Cheltenham Science Festival 2013

Me outside the Eureka tent before my talk

Just back from Cheltenham Science Festival 2013 after giving a talk on bats and serial killers in ‘Just So Science’ in the Eureka tent. My colleague Chris Faulkes also spoke about naked mole-rats, and the audience also heard about Tasmanian devils, Burmese pythons and axolotls. Thanks to host Vivienne Parry, who presents the Radio 4 series ‘Just So Science’, for the invitation. The talk went well, and it was a gloriously sunny day – a fantastic trip.

Seminar at Jodrell Laboratory

Seminar at the Jodrell Laboratory, Royal Botanic Gardens at Kew today, on geographic profiling. A great place to visit, and some promising collaborations to explore. Another seminar tomorrow at Reading University, then a third at Durham University next Tuesday.

Oxford Nanopore sequencing – a revolution for non-model organisms?

Exciting announcement of a new dirt-cheap machine-less DNA sequencing technology. If their promises hold true, this technology will be a game-changer for those of us working with “emerging” non-model organisms because:

  • it supposedly provide 100,000bp long reads. This will eliminate most scaffolding issues we have with assembling de novo genome sequence.
  • using the USB thumb-chip version, no machine is required. Thus when you are out in the field, you can sequence right then and there – a potential workaround for worrying about tissue sample export permits… at least until new regulations appear!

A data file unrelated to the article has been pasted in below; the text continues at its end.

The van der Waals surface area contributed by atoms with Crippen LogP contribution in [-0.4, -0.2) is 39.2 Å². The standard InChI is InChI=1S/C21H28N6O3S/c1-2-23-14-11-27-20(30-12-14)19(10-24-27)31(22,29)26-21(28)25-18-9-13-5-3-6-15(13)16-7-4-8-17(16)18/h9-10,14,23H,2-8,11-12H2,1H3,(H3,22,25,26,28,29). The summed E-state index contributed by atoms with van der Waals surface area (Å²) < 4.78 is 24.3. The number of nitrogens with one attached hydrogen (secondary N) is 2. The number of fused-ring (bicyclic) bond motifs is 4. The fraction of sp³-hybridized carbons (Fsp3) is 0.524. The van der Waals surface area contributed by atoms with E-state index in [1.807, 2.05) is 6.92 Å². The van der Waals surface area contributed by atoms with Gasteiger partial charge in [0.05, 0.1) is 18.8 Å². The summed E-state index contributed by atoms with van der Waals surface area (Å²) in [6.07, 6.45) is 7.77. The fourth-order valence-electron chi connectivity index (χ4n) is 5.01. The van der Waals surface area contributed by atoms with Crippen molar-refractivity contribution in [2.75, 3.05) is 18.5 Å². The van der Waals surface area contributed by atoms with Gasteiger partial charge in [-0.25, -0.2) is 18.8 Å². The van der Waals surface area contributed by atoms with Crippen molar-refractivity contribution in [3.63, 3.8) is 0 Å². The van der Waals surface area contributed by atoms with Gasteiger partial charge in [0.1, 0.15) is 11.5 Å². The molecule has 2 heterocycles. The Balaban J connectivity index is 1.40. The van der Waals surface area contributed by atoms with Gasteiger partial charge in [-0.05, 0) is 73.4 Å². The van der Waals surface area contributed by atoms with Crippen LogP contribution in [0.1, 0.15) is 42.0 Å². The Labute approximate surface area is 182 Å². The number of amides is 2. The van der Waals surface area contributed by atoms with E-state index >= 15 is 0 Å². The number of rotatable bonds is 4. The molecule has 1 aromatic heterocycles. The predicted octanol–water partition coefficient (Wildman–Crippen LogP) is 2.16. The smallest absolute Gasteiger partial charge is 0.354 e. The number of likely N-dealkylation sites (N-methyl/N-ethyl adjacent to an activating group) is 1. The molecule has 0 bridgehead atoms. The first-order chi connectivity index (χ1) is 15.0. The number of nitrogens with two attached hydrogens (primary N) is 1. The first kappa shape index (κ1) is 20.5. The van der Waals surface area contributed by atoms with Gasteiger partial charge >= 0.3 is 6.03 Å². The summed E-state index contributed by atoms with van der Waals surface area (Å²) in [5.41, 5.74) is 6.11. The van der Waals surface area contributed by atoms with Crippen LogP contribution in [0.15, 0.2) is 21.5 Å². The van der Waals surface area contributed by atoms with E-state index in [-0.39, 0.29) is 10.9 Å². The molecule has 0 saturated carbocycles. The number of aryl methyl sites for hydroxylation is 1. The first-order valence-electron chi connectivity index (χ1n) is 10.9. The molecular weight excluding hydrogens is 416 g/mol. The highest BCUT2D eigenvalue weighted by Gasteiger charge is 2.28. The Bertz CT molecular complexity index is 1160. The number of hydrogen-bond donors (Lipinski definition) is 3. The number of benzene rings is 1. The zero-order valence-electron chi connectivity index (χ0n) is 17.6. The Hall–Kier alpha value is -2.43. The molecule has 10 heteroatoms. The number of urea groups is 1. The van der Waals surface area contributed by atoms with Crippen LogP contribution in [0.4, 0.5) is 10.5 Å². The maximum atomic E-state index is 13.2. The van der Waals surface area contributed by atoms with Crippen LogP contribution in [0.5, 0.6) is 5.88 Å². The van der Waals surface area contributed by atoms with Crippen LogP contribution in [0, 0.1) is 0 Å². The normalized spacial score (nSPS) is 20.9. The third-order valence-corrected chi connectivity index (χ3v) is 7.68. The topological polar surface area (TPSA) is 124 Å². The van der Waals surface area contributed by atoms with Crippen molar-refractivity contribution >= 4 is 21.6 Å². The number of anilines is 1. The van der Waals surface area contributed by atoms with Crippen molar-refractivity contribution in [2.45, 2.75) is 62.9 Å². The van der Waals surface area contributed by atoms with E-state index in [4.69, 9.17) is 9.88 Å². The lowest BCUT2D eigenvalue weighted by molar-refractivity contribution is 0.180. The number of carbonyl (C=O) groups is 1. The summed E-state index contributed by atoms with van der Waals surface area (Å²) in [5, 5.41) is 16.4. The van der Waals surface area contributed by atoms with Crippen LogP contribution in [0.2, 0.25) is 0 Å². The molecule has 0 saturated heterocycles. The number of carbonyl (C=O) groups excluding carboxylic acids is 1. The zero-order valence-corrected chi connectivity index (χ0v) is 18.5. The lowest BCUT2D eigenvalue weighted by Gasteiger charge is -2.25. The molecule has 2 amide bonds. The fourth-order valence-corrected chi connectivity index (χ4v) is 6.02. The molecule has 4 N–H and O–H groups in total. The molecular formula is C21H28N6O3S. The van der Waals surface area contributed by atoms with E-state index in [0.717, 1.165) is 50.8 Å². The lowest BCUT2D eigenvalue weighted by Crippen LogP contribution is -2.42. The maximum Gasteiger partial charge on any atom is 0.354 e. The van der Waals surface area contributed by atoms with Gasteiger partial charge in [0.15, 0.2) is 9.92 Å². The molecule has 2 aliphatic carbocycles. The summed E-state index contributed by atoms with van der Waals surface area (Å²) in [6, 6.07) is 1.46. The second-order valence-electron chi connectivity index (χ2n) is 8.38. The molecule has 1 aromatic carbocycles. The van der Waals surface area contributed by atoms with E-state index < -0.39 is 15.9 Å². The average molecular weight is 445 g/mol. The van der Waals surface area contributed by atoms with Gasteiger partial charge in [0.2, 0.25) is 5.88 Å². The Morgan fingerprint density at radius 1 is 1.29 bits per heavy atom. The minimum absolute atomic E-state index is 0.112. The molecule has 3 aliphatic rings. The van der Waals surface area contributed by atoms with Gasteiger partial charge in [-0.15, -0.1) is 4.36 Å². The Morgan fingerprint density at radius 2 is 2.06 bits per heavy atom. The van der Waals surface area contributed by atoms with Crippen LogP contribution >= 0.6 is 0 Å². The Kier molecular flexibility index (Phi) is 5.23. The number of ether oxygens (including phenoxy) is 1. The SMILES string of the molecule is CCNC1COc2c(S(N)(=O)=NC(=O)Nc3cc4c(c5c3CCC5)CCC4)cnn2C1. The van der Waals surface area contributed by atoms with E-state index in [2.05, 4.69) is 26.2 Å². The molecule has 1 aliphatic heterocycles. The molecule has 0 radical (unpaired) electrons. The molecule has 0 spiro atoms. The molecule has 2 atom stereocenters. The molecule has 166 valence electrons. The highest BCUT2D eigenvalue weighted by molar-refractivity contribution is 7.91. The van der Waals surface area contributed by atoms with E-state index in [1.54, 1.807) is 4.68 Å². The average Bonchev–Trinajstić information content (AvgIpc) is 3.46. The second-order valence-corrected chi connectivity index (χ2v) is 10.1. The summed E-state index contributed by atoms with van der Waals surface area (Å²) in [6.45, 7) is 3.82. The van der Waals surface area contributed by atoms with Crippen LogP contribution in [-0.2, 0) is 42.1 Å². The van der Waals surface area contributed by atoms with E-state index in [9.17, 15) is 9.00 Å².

High error rates are problematic in short reads because they introduce ambiguity making it challenging to align and assemble these reads. However, this is much less of an issue with longer reads: A 100,000bp region will remain uniquely identifiable even with Oxford Nanopore’s currently high error rate of 4%. And because for assembly you will use multiple reads representing the same region, error rate of assembled sequence will be low: if two reads overlap, your consensus sequence for the overlapping region will have an error of 4% * 4% = 0.16% (supposing that the errors give lower quality scores than normal sequence). If you have 3x coverage or more, you can resolve most errors unambiguously…

New publications & new job!

New year, new country, new job:  I am now a Lecturer at Queen Mary University of London. I will continue to use genomics and bioinformatics approaches to examine the interplay between social evolution and genome evolution. Get in touch if you’re interested in working with me in a great place.

Queen mary qmul logo blue

And a few nice papers on which I am coauthor are now out.

TIGs ant genomes